#1
How do you determine if a song is major or minor?

Like if you figure out from the chords that a song is likely C major. Who's to say its not A minor? Do you have to look for centering about the root of the song? Or just the overall mood?
this is a post. there are many like it but this one is mine

=======================

Taylor Big Baby
Agile 3100 CSB
Peavey classic 30/112
Okko Dominator, Big muff pi, cs3, dd3, ch1, ts9, ad9, classic wah
#4
Quote by stephen_rettie
if its happy its major, if its sad its minor


No.

No no no no no no no.

Basically the tonal centre (the 'home' note, the one that it all resolves to) will be the key of the piece. If a piece has the chords found in C major/A minor etc, and the piece resolves to C, it'll be in C major.
Quote by justinb904
im more of a social godzilla than chameleon

Quote by MetalMessiah665
Alright, I'll give them a try, Japanese Black Speed rarely disappoints.

Quote by azzemojo
Hmm judging from your pic you'd fit in more with a fat busted tribute.
#5
Usually the chord it starts/ends with is what key it's in.

But yeah, the difference between major and minor can really be brought down to whether it sounds happy or sad, imo.
I'm a person.
#6
Quote by duncang
No.

No no no no no no no.

Basically the tonal centre (the 'home' note, the one that it all resolves to) will be the key of the piece. If a piece has the chords found in C major/A minor etc, and the piece resolves to C, it'll be in C major.
This. Also, accidentals may give it away and put into the melodic or harmonic minor.
#7
Quote by stephen_rettie
if its happy its major, if its sad its minor

Quote by libertines4ever
Quote by stephen_rettie
if its happy its major, if its sad its minor

Quote by duncang
Basically the tonal centre (the 'home' note, the one that it all resolves to) will be the key of the piece. If a piece has the chords found in C major/A minor etc, and the piece resolves to C, it'll be in C major.
Finally some sense.

It's about where the chords resolve or what the tonal centre is. Which chord feels like "home". Which chord feels like it's stable and doesn't need to move anywhere.

It may often be the "first chord" or the "last chord" but it isn't a rule you want to live by because it's not always the case and when you come across a situation where it isn't you'll be screwed.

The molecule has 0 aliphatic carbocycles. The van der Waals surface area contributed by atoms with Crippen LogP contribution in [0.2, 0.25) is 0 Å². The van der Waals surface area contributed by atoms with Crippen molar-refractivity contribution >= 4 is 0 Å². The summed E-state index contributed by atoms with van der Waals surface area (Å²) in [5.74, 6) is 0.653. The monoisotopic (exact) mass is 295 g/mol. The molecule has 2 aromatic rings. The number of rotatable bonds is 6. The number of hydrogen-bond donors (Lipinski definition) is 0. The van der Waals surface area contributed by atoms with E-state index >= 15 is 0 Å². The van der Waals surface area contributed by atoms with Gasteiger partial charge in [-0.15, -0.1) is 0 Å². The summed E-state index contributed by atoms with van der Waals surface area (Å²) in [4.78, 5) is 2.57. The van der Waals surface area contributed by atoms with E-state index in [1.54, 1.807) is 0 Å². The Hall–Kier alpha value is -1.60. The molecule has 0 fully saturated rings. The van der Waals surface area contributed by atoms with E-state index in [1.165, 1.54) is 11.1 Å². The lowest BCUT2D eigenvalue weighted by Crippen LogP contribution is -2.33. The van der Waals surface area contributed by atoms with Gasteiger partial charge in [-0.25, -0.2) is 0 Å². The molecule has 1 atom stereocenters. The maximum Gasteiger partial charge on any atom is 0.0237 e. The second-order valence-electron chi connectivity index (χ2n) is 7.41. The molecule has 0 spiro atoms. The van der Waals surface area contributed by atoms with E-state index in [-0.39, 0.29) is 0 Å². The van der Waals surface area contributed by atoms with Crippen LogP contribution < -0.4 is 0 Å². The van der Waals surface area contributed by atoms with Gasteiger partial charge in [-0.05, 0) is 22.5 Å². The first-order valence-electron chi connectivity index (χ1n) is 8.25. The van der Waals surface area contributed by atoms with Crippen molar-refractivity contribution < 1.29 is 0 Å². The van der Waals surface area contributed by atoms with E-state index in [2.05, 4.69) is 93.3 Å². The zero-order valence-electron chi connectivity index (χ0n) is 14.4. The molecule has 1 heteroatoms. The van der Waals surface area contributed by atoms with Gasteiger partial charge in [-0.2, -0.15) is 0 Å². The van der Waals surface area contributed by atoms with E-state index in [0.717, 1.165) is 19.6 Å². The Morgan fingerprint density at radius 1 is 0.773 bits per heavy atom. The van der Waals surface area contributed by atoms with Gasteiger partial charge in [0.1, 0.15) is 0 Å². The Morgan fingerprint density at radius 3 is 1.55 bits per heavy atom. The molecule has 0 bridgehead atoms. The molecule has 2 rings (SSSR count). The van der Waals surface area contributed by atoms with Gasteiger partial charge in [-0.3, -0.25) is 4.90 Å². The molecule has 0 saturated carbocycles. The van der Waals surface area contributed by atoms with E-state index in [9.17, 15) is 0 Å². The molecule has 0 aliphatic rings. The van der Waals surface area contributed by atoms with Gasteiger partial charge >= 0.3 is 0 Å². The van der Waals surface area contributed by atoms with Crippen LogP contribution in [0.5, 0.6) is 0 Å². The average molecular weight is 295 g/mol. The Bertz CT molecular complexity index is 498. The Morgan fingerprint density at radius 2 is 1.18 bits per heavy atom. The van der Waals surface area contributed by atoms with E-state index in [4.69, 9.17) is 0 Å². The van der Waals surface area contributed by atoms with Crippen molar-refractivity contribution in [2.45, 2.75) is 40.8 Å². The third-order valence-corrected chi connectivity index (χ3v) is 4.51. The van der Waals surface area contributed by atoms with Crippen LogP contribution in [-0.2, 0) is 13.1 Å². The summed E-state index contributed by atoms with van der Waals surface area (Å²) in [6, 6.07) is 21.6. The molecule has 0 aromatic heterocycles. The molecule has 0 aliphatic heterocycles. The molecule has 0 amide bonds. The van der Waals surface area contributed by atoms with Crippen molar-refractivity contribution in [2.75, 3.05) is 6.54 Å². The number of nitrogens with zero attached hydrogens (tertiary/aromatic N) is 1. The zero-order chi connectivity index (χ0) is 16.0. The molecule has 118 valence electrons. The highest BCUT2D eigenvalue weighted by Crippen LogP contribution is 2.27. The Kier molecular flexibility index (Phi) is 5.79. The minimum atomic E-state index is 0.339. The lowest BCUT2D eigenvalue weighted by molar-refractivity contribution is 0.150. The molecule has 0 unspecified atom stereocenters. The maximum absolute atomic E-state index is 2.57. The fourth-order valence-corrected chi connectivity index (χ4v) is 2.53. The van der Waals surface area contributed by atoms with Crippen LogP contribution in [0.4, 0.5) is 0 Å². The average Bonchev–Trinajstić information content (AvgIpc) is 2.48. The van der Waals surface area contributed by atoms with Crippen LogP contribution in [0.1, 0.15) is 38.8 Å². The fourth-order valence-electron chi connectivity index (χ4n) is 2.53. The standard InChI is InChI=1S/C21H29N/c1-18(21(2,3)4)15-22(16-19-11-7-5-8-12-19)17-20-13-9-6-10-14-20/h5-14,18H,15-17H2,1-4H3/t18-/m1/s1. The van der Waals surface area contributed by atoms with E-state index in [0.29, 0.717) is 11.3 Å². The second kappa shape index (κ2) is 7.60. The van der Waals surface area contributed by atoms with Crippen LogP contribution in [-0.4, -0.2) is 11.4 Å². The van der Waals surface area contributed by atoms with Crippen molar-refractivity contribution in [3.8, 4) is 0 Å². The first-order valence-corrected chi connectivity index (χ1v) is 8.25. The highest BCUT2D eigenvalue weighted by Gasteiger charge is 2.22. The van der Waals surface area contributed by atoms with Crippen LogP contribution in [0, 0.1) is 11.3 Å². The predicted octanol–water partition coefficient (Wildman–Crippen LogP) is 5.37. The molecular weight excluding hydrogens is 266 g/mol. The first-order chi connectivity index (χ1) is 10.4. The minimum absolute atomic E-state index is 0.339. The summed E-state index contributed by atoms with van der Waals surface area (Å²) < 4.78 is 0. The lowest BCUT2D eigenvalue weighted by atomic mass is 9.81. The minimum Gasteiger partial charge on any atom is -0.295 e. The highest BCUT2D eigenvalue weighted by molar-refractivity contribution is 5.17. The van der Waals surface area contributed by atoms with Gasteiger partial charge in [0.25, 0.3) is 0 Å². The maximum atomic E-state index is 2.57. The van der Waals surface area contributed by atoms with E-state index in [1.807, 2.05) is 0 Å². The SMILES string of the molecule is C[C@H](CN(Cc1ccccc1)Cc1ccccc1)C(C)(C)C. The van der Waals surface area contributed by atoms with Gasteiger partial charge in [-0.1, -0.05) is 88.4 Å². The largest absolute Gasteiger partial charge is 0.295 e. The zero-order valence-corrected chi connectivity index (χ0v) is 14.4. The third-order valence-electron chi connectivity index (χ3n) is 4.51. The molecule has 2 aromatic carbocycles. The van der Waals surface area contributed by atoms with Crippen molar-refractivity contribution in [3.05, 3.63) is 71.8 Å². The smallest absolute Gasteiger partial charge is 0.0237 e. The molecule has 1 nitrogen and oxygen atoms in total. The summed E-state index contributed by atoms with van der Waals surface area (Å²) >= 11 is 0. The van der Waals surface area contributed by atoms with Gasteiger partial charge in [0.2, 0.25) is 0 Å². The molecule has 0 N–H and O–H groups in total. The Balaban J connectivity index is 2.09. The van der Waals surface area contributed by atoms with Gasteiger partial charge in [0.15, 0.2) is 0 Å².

Si
#8
Quote by 20Tigers


It may often be the "first chord" or the "last chord" but it isn't a rule you want to live by because it's not always the case and when you come across a situation where it isn't you'll be screwed.


very true. The particular song I'm thinking about is C major/A minor and the starting chord is Dm and it ends on a G.

Its still tricky though. I'm not sure if its major or minor still cause it goes all over the place in a couple parts. If you want to know what song it is, I got another post going on about it now
https://www.ultimate-guitar.com/forum/showthread.php?p=17537887#post17537887
this is a post. there are many like it but this one is mine

=======================

Taylor Big Baby
Agile 3100 CSB
Peavey classic 30/112
Okko Dominator, Big muff pi, cs3, dd3, ch1, ts9, ad9, classic wah
#9
Quote by mlfarrell
very true. The particular song I'm thinking about is C major/A minor and the starting chord is Dm and it ends on a G.

Its still tricky though. I'm not sure if its major or minor still cause it goes all over the place in a couple parts. If you want to know what song it is, I got another post going on about it now
https://www.ultimate-guitar.com/forum/showthread.php?p=17537887#post17537887



I just explained to you what it is. It's mixolydian, and the reason for the odd minor chord is called modulation.

The "Re-incarnation of Plato" Award 2009
(most intelligent)
The "Good Samaritan" Award 2009 (most helpful)

[font="Palatino Linotype
Who's Andy Timmons??